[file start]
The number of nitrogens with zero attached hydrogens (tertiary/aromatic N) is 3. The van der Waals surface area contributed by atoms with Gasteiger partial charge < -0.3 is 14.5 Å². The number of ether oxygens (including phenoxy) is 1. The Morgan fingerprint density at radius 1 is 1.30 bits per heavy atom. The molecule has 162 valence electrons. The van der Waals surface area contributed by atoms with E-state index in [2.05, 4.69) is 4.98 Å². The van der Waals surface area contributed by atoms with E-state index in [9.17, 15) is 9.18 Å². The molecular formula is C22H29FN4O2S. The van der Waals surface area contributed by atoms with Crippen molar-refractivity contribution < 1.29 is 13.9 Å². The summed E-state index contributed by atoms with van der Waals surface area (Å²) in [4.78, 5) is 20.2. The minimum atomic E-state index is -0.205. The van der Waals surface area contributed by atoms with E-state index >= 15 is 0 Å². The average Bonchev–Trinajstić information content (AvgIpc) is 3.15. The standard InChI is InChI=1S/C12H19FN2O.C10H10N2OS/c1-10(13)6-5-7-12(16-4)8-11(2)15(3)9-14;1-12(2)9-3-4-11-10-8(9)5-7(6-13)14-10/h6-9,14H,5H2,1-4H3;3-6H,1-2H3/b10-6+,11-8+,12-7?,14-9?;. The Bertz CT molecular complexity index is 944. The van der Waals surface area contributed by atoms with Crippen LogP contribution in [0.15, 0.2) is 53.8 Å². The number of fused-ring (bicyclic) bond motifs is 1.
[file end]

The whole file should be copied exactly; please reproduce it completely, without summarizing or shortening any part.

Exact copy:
The number of nitrogens with zero attached hydrogens (tertiary/aromatic N) is 3. The van der Waals surface area contributed by atoms with Gasteiger partial charge < -0.3 is 14.5 Å². The number of ether oxygens (including phenoxy) is 1. The Morgan fingerprint density at radius 1 is 1.30 bits per heavy atom. The molecule has 162 valence electrons. The van der Waals surface area contributed by atoms with E-state index in [2.05, 4.69) is 4.98 Å². The van der Waals surface area contributed by atoms with E-state index in [9.17, 15) is 9.18 Å². The molecular formula is C22H29FN4O2S. The van der Waals surface area contributed by atoms with Crippen molar-refractivity contribution < 1.29 is 13.9 Å². The summed E-state index contributed by atoms with van der Waals surface area (Å²) in [4.78, 5) is 20.2. The minimum atomic E-state index is -0.205. The van der Waals surface area contributed by atoms with E-state index >= 15 is 0 Å². The average Bonchev–Trinajstić information content (AvgIpc) is 3.15. The standard InChI is InChI=1S/C12H19FN2O.C10H10N2OS/c1-10(13)6-5-7-12(16-4)8-11(2)15(3)9-14;1-12(2)9-3-4-11-10-8(9)5-7(6-13)14-10/h6-9,14H,5H2,1-4H3;3-6H,1-2H3/b10-6+,11-8+,12-7?,14-9?;. The Bertz CT molecular complexity index is 944. The van der Waals surface area contributed by atoms with Crippen LogP contribution in [0.15, 0.2) is 53.8 Å². The number of fused-ring (bicyclic) bond motifs is 1.